“Unless we believe in their God. Or unless we fall for the carrot of heaven and the stick of hell. That, ladies and gentleman, is the disgusting theory that leads them to presume that it was godlessness that made Hitler and Stalin the monsters that they were. We are all monsters unless redeemed by Jesus. What a vile, depraved, inhuman theory to base your life on.”
i) That’s ironic coming from a man who reduces human beings to blindly-programmed robots and bacterial colonies. Sounds pretty “vile, depraved, disgusting, and inhuman” to me.
ii) Moreover, didn’t Richard Dawkins also tell us: “If it's true that it causes people to feel despair, that's tough. It's still the truth. The universe doesn't owe us condolence or consolation; it doesn't owe us a nice warm feeling inside. If it's true, it's true, and you'd better live with it.”
“Joseph Ratzinger is an enemy of humanity. He is an enemy of children, whose bodies he has allowed to be raped…”
There’s a lot of truth to that charge. However, Dawkins is in no position to level the charge. The moral outrage of a moral relativist lacks moral authority.
“He is an enemy of gay people, bestowing on them the sort of bigotry that his church used to reserve for Jews.”
i) Dawkins attacks Ratzinger for failing to crack down on pedophile priests, but he also attacks Ratzinger for failing to be more open to homosexuals in the priesthood. But, of course, it’s homosexual priests who prey on underage boys. Dawkins political correctness is at war with his blind indignation.
ii) Moreover, aren’t homosexuals defective by evolutionary standards? They don’t transmit their smart genes to the next generation.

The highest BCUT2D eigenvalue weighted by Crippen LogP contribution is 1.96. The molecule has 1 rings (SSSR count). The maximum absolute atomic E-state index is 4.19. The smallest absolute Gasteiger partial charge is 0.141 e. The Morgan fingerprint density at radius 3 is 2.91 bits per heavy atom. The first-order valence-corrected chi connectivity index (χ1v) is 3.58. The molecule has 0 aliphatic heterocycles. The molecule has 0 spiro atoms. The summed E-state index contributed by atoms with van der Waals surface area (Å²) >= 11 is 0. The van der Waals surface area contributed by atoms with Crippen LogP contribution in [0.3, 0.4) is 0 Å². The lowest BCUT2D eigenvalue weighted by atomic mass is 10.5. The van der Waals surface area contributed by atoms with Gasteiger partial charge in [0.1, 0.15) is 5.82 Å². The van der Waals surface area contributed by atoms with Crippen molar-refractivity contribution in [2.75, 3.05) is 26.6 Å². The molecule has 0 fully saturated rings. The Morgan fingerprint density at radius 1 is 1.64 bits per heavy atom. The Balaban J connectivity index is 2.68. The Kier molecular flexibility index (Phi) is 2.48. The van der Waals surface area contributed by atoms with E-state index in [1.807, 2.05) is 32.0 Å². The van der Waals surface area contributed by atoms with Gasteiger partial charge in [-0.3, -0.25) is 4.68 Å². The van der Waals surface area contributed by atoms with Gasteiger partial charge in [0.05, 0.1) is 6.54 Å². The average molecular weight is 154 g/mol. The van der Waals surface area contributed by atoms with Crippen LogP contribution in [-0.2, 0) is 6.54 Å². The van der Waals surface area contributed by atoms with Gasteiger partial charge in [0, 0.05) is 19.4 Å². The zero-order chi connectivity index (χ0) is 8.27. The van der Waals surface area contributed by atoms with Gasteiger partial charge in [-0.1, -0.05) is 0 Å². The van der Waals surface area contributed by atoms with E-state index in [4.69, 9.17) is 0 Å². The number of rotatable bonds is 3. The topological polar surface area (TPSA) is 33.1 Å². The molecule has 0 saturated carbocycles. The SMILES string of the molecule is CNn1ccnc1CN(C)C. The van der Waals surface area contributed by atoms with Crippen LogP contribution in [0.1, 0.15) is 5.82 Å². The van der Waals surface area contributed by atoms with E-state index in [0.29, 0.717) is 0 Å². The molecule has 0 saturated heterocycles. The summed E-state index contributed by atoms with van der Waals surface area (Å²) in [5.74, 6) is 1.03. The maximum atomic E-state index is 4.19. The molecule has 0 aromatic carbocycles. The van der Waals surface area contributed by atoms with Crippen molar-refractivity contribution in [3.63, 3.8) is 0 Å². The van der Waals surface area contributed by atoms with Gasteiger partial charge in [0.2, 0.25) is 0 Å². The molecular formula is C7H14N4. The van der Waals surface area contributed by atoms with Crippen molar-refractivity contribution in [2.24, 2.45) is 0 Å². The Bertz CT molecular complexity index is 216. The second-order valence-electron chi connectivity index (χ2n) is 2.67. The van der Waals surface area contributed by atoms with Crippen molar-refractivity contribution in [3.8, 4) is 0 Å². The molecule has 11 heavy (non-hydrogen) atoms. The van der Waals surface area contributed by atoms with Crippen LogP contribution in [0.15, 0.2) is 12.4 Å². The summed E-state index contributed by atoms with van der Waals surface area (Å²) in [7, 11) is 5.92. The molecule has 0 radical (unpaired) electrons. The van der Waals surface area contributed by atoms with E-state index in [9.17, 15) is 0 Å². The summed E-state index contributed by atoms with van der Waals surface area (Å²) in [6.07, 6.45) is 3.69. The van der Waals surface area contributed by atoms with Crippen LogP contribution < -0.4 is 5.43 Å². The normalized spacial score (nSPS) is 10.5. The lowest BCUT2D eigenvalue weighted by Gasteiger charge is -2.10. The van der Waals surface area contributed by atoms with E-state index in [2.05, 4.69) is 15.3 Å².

“He is an enemy of women – barring them from the priesthood as though a penis were an essential tool for pastoral duties.”
i) Why does Dawkins even believe in woman’s rights? He denies moral absolutes. And he regards women (as well as men and children) as blindly-programmed robots.
ii) His charge is also paternalistic. Let’s assume for the sake of argument that women ought to be ordained. So what if the church of Rome were wrong in that respect? There are plenty of denominations which ordain women. Does Dawkins think woman are such frail, hothouse plants that they will be traumatized if this or that denomination refuses to ordain them? Do they really need a pat on the head from the Pope to bolster their self-esteem? Dawkins must have a very low opinion of women.
“He is an enemy of truth, promoting barefaced lies about condoms not protecting against AIDS, especially in Africa.”
Where has Benedict XVI actually said anything to that effect?
“He is an enemy of the poorest people on the planet, condemning them to inflated families that they cannot feed, and so keeping them in the bondage of perpetual poverty.”
I disagree with the Catholic position on birth control. However, no one is forcing you to abide by that policy. Indeed, millions of Catholics routinely disregard it.
“He is an enemy of science, obstructing vital stem-cell research, on grounds not of morality but of pre-scientific superstition.”
Which begs the question.
“Finally, perhaps of most personal concern to me, he is an enemy of education. Quite apart from the lifelong psychological damage caused by the guilt and fear that have made catholic education infamous throughout the world…”
This depiction strikes me as an antiquated throwback to pre-Vatican II Catholicism.